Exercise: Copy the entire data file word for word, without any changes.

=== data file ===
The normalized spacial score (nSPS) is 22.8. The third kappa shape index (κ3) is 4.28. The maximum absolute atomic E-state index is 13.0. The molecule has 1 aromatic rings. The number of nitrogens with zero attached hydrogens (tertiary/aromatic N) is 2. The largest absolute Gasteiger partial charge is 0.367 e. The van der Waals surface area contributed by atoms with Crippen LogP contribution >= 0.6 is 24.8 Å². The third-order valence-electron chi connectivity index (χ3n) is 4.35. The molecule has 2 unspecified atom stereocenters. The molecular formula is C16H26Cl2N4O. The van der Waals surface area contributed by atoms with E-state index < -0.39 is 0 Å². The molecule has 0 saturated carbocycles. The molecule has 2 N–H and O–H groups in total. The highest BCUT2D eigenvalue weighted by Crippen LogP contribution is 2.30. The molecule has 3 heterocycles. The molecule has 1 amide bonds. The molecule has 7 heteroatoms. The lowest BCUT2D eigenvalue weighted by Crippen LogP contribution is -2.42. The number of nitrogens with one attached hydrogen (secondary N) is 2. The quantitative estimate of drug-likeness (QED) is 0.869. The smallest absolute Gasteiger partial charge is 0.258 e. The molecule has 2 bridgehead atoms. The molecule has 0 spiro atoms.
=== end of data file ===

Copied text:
The normalized spacial score (nSPS) is 22.8. The third kappa shape index (κ3) is 4.28. The maximum absolute atomic E-state index is 13.0. The molecule has 1 aromatic rings. The number of nitrogens with zero attached hydrogens (tertiary/aromatic N) is 2. The largest absolute Gasteiger partial charge is 0.367 e. The van der Waals surface area contributed by atoms with Crippen LogP contribution >= 0.6 is 24.8 Å². The third-order valence-electron chi connectivity index (χ3n) is 4.35. The molecule has 2 unspecified atom stereocenters. The molecular formula is C16H26Cl2N4O. The van der Waals surface area contributed by atoms with E-state index < -0.39 is 0 Å². The molecule has 0 saturated carbocycles. The molecule has 2 N–H and O–H groups in total. The highest BCUT2D eigenvalue weighted by Crippen LogP contribution is 2.30. The molecule has 3 heterocycles. The molecule has 1 amide bonds. The molecule has 7 heteroatoms. The lowest BCUT2D eigenvalue weighted by Crippen LogP contribution is -2.42. The number of nitrogens with one attached hydrogen (secondary N) is 2. The quantitative estimate of drug-likeness (QED) is 0.869. The smallest absolute Gasteiger partial charge is 0.258 e. The molecule has 2 bridgehead atoms. The molecule has 0 spiro atoms.